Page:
This summer, so we’re being told, will be one of the most important in Manchester United’s recent history, with a new manager and a major overhaul required to ensure United return to the upper echelon of English football. Last summer it wasn’t much a case of United fluffing their lines in catastrophic fashion as of them completing forgetting the plot of the play that had them as main characters, as the sheer ineptitude of Ed Woodward combined with David Moyes’ inadequacy ensured United’s only signing was Marouane Fellaini.
This season the emphasis will obviously be on the arrivals, with Louis Van Gaal – or whoever will replace Ryan Giggs – likely to be trusted with a budget that, according to which newspaper is your favourite read, will vary from £100m to twice that amount. However, while a couple of world class signings would be more than welcome, United’s priority should be to shift those players who are either no longer of any use or have never served any purpose whatsoever.
Having dedicated 12 years to the cause and, social media-driven stupidity aside, having been a fantastic servant to the club, Rio Ferdinand was ushered out of the door without any of the fanfare reserved for his old partner in crime, Nemanja Vidic. While Vida was given a standing ovation in his last appearance at Old Trafford and then on his final game in a red shirt at Southampton, Ferdinand was told he was surplus to requirement in the tunnel after United’s final game of the season, another PR masterstroke by the utter clown that is Ed Woodward.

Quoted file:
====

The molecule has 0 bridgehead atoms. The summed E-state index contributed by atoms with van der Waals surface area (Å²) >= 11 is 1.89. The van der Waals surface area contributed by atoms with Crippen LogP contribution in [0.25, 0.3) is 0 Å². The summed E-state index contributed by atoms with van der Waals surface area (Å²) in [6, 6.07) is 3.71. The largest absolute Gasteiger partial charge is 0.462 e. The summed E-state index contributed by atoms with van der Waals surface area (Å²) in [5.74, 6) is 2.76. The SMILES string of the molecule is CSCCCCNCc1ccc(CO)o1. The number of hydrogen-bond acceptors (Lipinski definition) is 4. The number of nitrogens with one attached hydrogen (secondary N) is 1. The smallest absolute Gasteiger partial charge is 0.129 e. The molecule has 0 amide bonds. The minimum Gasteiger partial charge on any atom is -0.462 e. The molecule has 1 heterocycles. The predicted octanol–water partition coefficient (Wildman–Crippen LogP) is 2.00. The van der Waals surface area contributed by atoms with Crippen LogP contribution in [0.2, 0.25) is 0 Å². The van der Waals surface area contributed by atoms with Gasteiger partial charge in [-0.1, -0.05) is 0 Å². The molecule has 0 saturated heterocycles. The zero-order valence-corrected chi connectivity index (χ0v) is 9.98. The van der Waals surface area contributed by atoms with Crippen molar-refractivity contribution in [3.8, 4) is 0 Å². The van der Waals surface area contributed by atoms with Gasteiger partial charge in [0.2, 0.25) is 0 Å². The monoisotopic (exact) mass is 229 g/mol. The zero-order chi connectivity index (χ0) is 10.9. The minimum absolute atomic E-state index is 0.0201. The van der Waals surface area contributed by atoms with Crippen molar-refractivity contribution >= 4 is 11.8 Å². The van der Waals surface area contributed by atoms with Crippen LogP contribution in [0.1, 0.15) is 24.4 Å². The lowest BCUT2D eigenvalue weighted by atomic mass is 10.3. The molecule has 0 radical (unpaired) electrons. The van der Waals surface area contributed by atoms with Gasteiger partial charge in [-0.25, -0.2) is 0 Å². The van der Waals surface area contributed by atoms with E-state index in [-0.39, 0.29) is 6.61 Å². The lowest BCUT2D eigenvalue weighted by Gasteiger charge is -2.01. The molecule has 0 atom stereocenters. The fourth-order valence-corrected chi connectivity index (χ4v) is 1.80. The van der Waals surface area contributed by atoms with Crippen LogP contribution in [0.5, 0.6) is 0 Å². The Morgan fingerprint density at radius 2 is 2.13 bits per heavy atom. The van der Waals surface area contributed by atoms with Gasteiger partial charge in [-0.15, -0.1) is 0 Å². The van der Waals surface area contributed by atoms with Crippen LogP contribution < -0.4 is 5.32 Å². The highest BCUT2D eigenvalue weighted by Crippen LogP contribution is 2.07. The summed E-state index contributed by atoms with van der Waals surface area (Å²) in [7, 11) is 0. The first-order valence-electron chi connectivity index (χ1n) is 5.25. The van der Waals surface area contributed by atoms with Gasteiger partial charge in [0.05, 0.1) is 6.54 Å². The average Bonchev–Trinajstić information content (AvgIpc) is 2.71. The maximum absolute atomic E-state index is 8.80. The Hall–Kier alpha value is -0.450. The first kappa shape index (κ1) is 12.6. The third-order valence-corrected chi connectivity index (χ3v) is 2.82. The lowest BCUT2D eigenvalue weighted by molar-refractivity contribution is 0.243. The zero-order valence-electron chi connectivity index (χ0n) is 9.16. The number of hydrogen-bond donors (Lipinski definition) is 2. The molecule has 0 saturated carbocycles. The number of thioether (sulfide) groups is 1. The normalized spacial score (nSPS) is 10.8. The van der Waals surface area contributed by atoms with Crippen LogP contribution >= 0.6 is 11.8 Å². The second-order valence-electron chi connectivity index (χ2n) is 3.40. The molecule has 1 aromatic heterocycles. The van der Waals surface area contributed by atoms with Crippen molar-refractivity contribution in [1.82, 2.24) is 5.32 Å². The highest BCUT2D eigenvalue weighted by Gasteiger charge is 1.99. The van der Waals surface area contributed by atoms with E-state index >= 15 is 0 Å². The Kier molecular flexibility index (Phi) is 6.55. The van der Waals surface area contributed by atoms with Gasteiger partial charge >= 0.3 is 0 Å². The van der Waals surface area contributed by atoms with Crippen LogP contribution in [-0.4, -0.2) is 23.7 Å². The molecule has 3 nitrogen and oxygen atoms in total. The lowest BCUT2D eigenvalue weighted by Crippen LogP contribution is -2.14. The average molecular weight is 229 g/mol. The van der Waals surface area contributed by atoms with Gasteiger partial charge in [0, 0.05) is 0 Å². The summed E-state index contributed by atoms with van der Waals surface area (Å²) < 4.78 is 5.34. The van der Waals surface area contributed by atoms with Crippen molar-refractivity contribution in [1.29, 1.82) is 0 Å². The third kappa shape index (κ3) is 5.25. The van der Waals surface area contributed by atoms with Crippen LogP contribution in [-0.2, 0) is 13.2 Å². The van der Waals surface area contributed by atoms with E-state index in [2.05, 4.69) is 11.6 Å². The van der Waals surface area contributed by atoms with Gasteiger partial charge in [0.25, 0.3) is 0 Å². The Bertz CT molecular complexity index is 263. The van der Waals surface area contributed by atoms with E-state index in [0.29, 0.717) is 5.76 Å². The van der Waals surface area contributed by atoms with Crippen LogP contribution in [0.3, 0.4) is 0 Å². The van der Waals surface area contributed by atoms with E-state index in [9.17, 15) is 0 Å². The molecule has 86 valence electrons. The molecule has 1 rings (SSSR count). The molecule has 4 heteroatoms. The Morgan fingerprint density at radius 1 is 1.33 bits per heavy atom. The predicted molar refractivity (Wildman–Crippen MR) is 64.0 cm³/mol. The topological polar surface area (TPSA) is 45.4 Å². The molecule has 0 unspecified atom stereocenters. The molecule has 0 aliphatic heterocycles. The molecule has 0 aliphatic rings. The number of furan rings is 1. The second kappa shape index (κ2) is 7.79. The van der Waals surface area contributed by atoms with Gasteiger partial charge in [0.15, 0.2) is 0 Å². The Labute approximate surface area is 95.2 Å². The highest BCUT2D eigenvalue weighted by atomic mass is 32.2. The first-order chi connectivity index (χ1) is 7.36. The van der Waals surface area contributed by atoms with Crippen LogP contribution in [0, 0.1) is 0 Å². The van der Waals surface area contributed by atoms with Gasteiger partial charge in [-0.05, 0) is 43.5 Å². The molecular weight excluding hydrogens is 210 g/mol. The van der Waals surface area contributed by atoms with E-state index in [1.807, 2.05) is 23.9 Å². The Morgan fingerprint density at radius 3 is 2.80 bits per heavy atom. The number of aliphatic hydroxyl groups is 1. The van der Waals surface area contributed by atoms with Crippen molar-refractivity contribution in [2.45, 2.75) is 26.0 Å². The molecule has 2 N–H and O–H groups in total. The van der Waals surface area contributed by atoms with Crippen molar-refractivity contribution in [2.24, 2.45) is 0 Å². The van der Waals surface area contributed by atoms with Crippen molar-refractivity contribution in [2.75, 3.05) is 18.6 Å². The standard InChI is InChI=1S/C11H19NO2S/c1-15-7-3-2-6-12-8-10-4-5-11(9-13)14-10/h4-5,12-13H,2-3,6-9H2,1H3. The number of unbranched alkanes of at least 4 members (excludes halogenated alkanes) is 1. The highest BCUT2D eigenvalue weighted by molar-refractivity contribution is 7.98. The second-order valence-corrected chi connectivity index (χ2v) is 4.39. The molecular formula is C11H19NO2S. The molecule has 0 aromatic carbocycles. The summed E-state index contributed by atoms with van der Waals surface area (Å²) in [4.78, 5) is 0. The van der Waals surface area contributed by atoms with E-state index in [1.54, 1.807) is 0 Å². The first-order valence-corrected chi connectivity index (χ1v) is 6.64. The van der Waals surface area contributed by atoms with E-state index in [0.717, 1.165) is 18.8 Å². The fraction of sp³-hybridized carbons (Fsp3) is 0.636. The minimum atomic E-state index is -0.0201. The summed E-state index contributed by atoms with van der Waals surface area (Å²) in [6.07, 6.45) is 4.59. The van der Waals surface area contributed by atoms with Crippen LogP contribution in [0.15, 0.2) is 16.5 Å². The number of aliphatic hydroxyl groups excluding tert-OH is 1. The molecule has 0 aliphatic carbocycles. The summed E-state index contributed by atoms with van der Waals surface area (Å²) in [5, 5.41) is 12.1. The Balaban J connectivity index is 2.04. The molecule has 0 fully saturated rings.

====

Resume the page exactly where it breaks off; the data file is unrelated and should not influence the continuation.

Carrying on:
Having been a defensive liability for a couple of seasons, one feels that despite his unconditional love for the club and all things United, Patrice Evra could soon follow his comrades out of the door, particularly if United are to succeed in their pursuit of Luke Shaw, the £30m-rated Southampton left-back who could become Louis Van Gaal’s first signing.
However, while past his best, keeping Evra at the club for a further 12 months would make sense – even though he should no longer be first choice at left-back – particularly considering that United’s only other option in that position is a man who remains one of the most bizarre signings of the Fergie era and, truth be told, looks like a kid who’s won a contract with United on the back of a competition sponsored by a soft-drinks producer.
Ashley Young, Tom Cleverley, Nani and the soon-to-return Anderson have been stealing a living at the club for a disastrously long time now and should be moved on. Nani and Anderson, in particular, embodied one of United’s biggest problems in recent years: mediocre players signed to ridiculously long contracts, a club the include serial loanees Bebe and Federico Macheda.
Nani was given a new five-year deal a year ago – in hindsight, that should have warned us about what was to come under Moyes – while Anderson was rewarded with a five-year contract in 2010, despite having done very little to deserve a second opportunity in the three seasons he had spent at the club up until then.
Unless Fiorentina decide to trigger the option to secure him permanently – which would be rather odd, given the limited impact Anderson has had in the eight games he’s played in Italy since he was loaned out in January – Anderson will remain at Old Trafford until the summer of 2015 when, mercifully, he’ll be then told to pack his bags and leave for free.
Football’s ultimate lottery winner, Bebe, could join him, given he too will be a free agent in 2015 and given there’s absolutely no chance of United making a pound out of him, the best we can hope is for him to be loaned out again next season. Meanwhile, having traveled Europe back and forth with different loan spells, Macheda will no longer be a United player from July 1st as his four-year deal has just over a month left to run.
Not only have United not bought well in recent years – Robin Van Persie, Juan Mata, David De Gea and Javier Hernandez being the only notable exceptions – but they’ve been even worse at handing out contracts and selling players. Moyes’ successor might have to focus on the arrival terminal, but he must also ensure the departure gate is just as full if United are to return to success.
Excerpts of this article were originally published here.